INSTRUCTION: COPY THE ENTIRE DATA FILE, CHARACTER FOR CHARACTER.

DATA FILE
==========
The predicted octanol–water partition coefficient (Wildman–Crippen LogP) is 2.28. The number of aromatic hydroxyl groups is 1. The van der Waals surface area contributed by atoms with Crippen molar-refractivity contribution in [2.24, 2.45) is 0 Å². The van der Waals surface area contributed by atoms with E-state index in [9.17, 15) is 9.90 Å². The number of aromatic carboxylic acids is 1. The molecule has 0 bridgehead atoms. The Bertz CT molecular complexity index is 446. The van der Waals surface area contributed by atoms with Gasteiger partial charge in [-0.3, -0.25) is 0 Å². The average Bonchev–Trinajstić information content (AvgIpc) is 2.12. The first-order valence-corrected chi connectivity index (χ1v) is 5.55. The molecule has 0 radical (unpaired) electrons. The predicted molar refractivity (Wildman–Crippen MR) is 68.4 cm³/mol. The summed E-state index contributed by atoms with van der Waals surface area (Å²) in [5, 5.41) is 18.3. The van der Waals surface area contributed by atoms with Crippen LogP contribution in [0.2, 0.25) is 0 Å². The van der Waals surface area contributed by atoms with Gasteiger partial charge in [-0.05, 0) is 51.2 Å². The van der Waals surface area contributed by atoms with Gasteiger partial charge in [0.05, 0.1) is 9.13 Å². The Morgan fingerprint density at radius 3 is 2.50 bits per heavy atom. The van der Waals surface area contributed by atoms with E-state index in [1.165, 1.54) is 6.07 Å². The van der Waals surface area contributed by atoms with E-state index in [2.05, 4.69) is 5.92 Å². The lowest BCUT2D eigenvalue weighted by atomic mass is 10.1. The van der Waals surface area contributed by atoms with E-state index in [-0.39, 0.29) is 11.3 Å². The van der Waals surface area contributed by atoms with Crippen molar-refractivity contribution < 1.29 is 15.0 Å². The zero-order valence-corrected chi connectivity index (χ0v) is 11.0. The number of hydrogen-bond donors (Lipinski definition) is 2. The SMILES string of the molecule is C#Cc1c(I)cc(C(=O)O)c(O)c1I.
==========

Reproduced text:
The predicted octanol–water partition coefficient (Wildman–Crippen LogP) is 2.28. The number of aromatic hydroxyl groups is 1. The van der Waals surface area contributed by atoms with Crippen molar-refractivity contribution in [2.24, 2.45) is 0 Å². The van der Waals surface area contributed by atoms with E-state index in [9.17, 15) is 9.90 Å². The number of aromatic carboxylic acids is 1. The molecule has 0 bridgehead atoms. The Bertz CT molecular complexity index is 446. The van der Waals surface area contributed by atoms with Gasteiger partial charge in [-0.3, -0.25) is 0 Å². The average Bonchev–Trinajstić information content (AvgIpc) is 2.12. The first-order valence-corrected chi connectivity index (χ1v) is 5.55. The molecule has 0 radical (unpaired) electrons. The predicted molar refractivity (Wildman–Crippen MR) is 68.4 cm³/mol. The summed E-state index contributed by atoms with van der Waals surface area (Å²) in [5, 5.41) is 18.3. The van der Waals surface area contributed by atoms with Crippen LogP contribution in [0.2, 0.25) is 0 Å². The van der Waals surface area contributed by atoms with Gasteiger partial charge in [-0.05, 0) is 51.2 Å². The van der Waals surface area contributed by atoms with Gasteiger partial charge in [0.05, 0.1) is 9.13 Å². The Morgan fingerprint density at radius 3 is 2.50 bits per heavy atom. The van der Waals surface area contributed by atoms with E-state index in [1.165, 1.54) is 6.07 Å². The van der Waals surface area contributed by atoms with E-state index in [2.05, 4.69) is 5.92 Å². The lowest BCUT2D eigenvalue weighted by atomic mass is 10.1. The van der Waals surface area contributed by atoms with E-state index in [-0.39, 0.29) is 11.3 Å². The van der Waals surface area contributed by atoms with Crippen molar-refractivity contribution < 1.29 is 15.0 Å². The zero-order valence-corrected chi connectivity index (χ0v) is 11.0. The number of hydrogen-bond donors (Lipinski definition) is 2. The SMILES string of the molecule is C#Cc1c(I)cc(C(=O)O)c(O)c1I.